If wilted spinach salad sounds dull and flavorless, sigeumchi namul is here to change your mind. Sesame, garlic, and soy sauce flavors make this dish so tasty and satisfying that you may forget that you’re eating a healthy serving of spinach. Because it is so easy to assemble and economical, sigeumchi namul is a staple side dish served with almost every meal in Korean cuisine. If spinach isn’t your cup of tea, you can also use bok choy, turnip greens, kale, and other leafy greens as the base of this dish. If you’re in need of meal ideas, try including this Korean spinach salad in our Green Buddha Bowl. To make this dish you’ll need the following ingredients:

  • 16 oz of spinach
  • 3 garlic cloves, minced
  • 3 tbsp sesame oil
  • 3 tbsp soy sauce
  • sesame seeds (add to your preference)
  • Recommended: sliced green onion and a pinch of Korean red pepper powder

The first step to assembling your Korean spinach salad is blanching your spinach in a pot of boiling water for one minute. Once spinach is slightly wilted (but not soggy), drain and gently rinse with cool water. At this point, squeeze the excess water out of your spinach until you are left with a ball of wilted spinach. Give this blanched spinach ball a rough chop and simply combine with all other ingredients in a mixing bowl. Chill before serving and enjoy!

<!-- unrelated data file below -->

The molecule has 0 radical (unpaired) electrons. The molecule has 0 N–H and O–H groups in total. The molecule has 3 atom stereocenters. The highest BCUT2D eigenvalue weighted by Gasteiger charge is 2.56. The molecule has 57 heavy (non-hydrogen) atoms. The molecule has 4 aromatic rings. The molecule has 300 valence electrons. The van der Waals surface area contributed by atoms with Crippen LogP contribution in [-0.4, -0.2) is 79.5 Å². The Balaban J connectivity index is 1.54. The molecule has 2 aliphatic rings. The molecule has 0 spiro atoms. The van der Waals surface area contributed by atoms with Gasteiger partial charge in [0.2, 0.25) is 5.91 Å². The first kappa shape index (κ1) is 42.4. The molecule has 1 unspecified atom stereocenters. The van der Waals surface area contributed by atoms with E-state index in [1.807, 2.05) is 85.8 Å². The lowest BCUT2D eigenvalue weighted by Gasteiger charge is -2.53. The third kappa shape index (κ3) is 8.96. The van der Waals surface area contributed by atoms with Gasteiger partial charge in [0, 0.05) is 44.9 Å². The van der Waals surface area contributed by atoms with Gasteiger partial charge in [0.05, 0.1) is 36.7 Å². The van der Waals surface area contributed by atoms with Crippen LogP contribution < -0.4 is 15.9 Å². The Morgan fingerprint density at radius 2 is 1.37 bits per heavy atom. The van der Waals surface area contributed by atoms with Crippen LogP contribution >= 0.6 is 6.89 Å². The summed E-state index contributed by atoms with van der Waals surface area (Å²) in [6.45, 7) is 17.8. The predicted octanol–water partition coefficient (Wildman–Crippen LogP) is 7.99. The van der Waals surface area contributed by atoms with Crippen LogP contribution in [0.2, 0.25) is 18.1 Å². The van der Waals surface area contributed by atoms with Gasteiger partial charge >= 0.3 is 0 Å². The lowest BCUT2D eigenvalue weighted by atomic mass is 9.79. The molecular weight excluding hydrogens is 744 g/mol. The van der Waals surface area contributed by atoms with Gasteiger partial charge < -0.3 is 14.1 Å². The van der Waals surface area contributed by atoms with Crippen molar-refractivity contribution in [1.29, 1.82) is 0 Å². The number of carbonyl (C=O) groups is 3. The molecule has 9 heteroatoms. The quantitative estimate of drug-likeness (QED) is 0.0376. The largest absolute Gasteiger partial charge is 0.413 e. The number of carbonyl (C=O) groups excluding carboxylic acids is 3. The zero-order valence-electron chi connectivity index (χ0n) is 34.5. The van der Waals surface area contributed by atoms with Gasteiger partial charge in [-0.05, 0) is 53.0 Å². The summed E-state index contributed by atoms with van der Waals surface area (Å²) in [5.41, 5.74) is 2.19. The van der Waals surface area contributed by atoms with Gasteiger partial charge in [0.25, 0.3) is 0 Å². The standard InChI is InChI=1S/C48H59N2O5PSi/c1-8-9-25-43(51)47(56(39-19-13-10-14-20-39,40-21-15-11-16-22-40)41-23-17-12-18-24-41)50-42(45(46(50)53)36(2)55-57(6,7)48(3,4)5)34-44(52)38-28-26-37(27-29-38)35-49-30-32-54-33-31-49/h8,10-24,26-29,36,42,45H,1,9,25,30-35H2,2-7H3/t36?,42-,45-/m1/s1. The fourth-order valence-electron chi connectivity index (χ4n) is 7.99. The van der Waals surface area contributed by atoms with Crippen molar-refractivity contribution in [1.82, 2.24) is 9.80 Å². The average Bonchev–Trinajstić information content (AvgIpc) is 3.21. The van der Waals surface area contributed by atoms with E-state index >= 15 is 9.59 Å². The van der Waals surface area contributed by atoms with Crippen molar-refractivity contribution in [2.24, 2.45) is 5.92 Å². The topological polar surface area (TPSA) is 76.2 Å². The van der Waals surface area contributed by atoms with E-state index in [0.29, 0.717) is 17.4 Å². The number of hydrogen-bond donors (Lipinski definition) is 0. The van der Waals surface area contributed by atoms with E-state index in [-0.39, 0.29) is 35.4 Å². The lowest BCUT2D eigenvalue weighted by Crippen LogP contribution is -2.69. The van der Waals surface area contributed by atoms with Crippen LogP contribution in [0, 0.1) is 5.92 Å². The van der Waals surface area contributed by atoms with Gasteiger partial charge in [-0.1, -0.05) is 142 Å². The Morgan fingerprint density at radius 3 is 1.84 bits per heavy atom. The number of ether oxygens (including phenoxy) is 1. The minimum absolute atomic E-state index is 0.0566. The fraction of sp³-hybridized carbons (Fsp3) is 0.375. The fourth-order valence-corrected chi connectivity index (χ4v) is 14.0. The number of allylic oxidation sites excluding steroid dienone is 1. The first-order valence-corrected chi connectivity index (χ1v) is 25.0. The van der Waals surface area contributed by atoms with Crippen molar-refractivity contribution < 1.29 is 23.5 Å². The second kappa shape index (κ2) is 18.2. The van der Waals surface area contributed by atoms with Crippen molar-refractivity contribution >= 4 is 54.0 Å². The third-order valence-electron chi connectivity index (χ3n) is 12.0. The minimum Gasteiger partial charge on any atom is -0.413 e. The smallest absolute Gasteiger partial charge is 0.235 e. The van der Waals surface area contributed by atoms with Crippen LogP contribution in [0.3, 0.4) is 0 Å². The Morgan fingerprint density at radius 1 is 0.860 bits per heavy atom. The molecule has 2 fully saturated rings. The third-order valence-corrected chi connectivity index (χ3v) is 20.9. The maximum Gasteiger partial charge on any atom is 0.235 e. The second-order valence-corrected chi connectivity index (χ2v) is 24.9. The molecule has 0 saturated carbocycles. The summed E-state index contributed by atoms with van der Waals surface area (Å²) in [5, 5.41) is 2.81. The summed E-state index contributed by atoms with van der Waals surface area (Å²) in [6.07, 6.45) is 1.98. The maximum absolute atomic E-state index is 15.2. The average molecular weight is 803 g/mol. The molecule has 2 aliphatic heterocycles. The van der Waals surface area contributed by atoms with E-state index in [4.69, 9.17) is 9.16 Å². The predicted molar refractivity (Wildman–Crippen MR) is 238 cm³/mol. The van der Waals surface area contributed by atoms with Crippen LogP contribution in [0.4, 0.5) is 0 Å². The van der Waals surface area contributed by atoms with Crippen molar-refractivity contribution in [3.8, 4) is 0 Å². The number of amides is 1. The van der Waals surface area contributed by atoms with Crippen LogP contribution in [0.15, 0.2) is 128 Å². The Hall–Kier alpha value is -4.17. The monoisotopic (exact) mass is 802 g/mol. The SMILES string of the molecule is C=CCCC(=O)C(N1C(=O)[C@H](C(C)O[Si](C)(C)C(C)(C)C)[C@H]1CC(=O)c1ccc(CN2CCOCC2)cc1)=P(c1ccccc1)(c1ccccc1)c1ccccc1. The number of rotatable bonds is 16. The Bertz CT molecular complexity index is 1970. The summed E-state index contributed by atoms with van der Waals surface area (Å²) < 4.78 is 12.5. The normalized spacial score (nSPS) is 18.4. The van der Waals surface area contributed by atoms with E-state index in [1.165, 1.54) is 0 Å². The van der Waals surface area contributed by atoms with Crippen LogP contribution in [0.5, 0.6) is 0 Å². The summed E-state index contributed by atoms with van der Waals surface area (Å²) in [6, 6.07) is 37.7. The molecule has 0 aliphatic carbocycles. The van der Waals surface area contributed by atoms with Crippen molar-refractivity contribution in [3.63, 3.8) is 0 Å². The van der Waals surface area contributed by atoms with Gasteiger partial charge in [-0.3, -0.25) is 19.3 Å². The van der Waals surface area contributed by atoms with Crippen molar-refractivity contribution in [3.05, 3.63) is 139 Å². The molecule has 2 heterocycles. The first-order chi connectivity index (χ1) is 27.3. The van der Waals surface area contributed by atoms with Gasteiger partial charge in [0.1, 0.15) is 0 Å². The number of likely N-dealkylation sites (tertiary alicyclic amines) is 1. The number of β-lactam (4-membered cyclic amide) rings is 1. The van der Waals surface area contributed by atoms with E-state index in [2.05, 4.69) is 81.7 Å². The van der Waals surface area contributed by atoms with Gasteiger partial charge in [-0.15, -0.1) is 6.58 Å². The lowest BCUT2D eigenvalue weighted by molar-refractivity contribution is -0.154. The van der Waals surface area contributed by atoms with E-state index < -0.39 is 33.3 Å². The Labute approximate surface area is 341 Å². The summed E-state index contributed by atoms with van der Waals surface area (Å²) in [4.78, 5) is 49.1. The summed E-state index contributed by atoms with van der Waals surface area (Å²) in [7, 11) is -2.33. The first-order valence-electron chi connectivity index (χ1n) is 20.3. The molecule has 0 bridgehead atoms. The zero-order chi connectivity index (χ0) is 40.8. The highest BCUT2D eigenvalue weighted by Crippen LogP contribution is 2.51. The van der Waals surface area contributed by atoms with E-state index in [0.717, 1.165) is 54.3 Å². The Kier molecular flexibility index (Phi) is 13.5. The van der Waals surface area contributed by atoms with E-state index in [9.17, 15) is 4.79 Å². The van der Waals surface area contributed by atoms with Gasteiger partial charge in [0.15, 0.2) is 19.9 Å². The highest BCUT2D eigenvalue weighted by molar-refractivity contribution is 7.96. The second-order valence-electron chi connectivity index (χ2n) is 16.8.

5. Pan Fried Tofu (Dubu Jorim)

Dubu Jorim: Korean Spicy Braised Tofu

Tofu is a high-protein staple food that is featured in many different Asian cuisines. Tofu, pronounced ‘dubu‘ in Korean, comes in a variety of textures (silken, soft, firm, etc.) and flavors (original, smoked, spicy, etc.), making it adaptable to many different dishes. Soft or silken tofu is often used in Korean stews such as sundubu jjigae (spicy vegetable stew) or kimchi jjigae (kimchi stew). Medium and firm tofu varieties are used primarily as entrées and side dishes, as they are more durable and hearty.

Dubu jorim, or spicy braised tofu is a popular banchan eaten alongside rice and noodle dishes. This easy-to-make dish can also be subbed into your favorite wraps, sandwiches, and any other dish that showcases tofu. Because the tofu slices are braised in a savory sauce, the outside develops a crispy coating while the inside remains flavorful and juicy. Check out Dubu Jorim: Korean Spicy Braised Tofu for a detailed recipe guide to this dish. If cooking tofu is foreign to you, read over Tofu: How to Avoid 5 Common Cooking Mistakes and you’ll become a pro in no time!

Want more kimchi recipes? Check out these 15 Gut-Health Vegan Recipes Featuring Kimchi.

For unique plant-based recipes, cooking tips, and more, download the Food Monster App, which is available for both Android and iPhone, and can also be found on Instagram and Facebook. The app has more than 10,000 plant-based, allergy-friendly recipes, and subscribers gain access to ten new recipes per day!

Lead Image Source: Isageum/Wikimedia